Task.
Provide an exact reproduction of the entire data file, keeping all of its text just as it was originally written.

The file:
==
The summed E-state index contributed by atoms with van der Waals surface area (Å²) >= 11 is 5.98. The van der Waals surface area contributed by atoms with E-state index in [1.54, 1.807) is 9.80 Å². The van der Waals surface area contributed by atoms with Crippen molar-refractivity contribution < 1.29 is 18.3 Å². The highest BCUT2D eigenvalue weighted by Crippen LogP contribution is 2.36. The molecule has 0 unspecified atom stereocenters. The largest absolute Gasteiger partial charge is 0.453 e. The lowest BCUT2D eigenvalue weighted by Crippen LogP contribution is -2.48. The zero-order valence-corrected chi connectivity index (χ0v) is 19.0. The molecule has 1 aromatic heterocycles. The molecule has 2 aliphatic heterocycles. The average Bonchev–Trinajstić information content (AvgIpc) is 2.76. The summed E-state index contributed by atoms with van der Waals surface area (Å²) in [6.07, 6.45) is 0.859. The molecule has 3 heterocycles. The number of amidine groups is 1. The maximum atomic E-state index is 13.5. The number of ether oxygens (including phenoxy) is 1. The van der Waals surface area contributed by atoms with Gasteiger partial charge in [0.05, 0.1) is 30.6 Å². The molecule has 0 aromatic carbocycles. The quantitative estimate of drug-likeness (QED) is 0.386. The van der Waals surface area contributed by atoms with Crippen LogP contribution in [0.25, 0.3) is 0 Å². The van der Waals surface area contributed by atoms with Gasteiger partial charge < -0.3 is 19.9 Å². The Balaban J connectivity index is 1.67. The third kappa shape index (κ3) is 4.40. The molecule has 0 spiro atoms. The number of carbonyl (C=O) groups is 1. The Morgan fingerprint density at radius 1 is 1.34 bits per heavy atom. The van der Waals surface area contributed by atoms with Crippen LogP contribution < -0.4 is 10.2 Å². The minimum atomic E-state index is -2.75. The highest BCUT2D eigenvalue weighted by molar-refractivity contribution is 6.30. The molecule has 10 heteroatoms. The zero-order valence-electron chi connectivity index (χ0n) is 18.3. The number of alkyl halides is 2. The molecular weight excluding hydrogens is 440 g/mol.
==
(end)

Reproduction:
The summed E-state index contributed by atoms with van der Waals surface area (Å²) >= 11 is 5.98. The van der Waals surface area contributed by atoms with E-state index in [1.54, 1.807) is 9.80 Å². The van der Waals surface area contributed by atoms with Crippen molar-refractivity contribution < 1.29 is 18.3 Å². The highest BCUT2D eigenvalue weighted by Crippen LogP contribution is 2.36. The molecule has 0 unspecified atom stereocenters. The largest absolute Gasteiger partial charge is 0.453 e. The lowest BCUT2D eigenvalue weighted by Crippen LogP contribution is -2.48. The zero-order valence-corrected chi connectivity index (χ0v) is 19.0. The molecule has 1 aromatic heterocycles. The molecule has 2 aliphatic heterocycles. The average Bonchev–Trinajstić information content (AvgIpc) is 2.76. The summed E-state index contributed by atoms with van der Waals surface area (Å²) in [6.07, 6.45) is 0.859. The molecule has 3 heterocycles. The number of amidine groups is 1. The maximum atomic E-state index is 13.5. The number of ether oxygens (including phenoxy) is 1. The van der Waals surface area contributed by atoms with Gasteiger partial charge in [0.05, 0.1) is 30.6 Å². The molecule has 0 aromatic carbocycles. The quantitative estimate of drug-likeness (QED) is 0.386. The van der Waals surface area contributed by atoms with Crippen LogP contribution in [0.25, 0.3) is 0 Å². The van der Waals surface area contributed by atoms with Gasteiger partial charge < -0.3 is 19.9 Å². The Balaban J connectivity index is 1.67. The third kappa shape index (κ3) is 4.40. The molecule has 0 spiro atoms. The number of carbonyl (C=O) groups is 1. The Morgan fingerprint density at radius 1 is 1.34 bits per heavy atom. The van der Waals surface area contributed by atoms with Crippen LogP contribution < -0.4 is 10.2 Å². The minimum atomic E-state index is -2.75. The highest BCUT2D eigenvalue weighted by molar-refractivity contribution is 6.30. The molecule has 10 heteroatoms. The zero-order valence-electron chi connectivity index (χ0n) is 18.3. The number of alkyl halides is 2. The molecular weight excluding hydrogens is 440 g/mol.